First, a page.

1. Open an ecitizen account. eCitizen is the online portal through which the Kenyan government conducts much of its official business. It’s free to use and easy to sign up for. When creating a personal account, you’ll need to type in your Kenyan ID number (found on government-issued identification) and your name. Also enter a working email address and create an account .If you’re a foreign citizen living in Kenya, you can use your Foreigner Certificate number instead of your Kenyan ID number. A Kenyan company can have directors who live abroad and are not Kenyan citizens. At least one of the director will have to be a Kenyan citizen, though, so that they can access eCitizen and submit certain forms.
  2. Upload a passport photo. eCitizen requires you to upload a recognizable passport photo of yourself before registering your eCitizen account. The photo that you use needs to have been taken within 6 months of when you’re registering your company.
  • Navigate to the Business Registration Service home page. Select the Business Registration Service and proceed to make an application.
  • Choose a business type to register. Once you’re in the Business Registration Service, make an application and choose the type of business you’d like to create.
  • Choose and reserve a business name. The name may be rejected if it is too close to the name of an already-registered Kenyan business. You should hear back from the Registration Service within 2 business days regarding if the name is acceptable or not. If the name is accepted, the registrar will reserve the name for 30 days. You have this much time to complete the business registration.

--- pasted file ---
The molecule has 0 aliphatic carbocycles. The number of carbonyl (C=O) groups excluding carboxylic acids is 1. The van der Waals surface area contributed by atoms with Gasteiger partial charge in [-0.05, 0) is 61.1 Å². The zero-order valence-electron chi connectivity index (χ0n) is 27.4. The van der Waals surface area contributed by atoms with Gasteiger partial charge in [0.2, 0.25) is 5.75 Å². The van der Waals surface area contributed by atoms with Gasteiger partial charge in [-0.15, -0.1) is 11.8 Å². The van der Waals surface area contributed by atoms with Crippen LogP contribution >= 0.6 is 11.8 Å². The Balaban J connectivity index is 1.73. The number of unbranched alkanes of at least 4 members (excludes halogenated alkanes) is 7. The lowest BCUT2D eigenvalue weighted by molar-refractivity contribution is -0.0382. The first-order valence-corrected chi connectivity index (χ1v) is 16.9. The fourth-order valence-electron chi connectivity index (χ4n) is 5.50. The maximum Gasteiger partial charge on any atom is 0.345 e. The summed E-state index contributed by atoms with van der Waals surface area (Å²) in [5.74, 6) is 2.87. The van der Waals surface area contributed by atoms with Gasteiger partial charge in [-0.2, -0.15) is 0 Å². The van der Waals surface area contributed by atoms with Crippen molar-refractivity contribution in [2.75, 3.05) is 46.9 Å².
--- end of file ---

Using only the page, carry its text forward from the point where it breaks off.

• Pay for the name search. The Kenyan government requires potential business owners to pay a small fee to run the business-name search. You can pay online with a credit card or MPESA. The eCitizen site does not notify you via email once the name has been approved. So, you’ll need to log back in to your account on a daily basis to check if the approval has been granted. An amount of KShs.150 is roughly equivalent to $1.50 USD.
  • Fill out the company registration form CR1. Begin by writing the company’s name and the location of its business office. Form CR1 also asks for the names and other personal information of all of the directors and shareholders of your Kenyan company (including any who may live abroad). Scan a copy of the ID cards and colour passport photos of all company directors and shareholders. Print these documents out and attach them to the completed form CR1.  If you have company directors who live outside of Kenya, also include a copy of their government-issued ID from the country that they reside in.
  • Write out the company’s directors’ addresses on form CR8. The Kenyan government requires businesses to provide the official residential addresses of the director or directors (including any directors who live outside of Kenya). Print out a copy of form CR8 and write in the name and business type of your company. Then write down the legal name and home address (not PO box) for all company directors. Sign and date the form to finalize it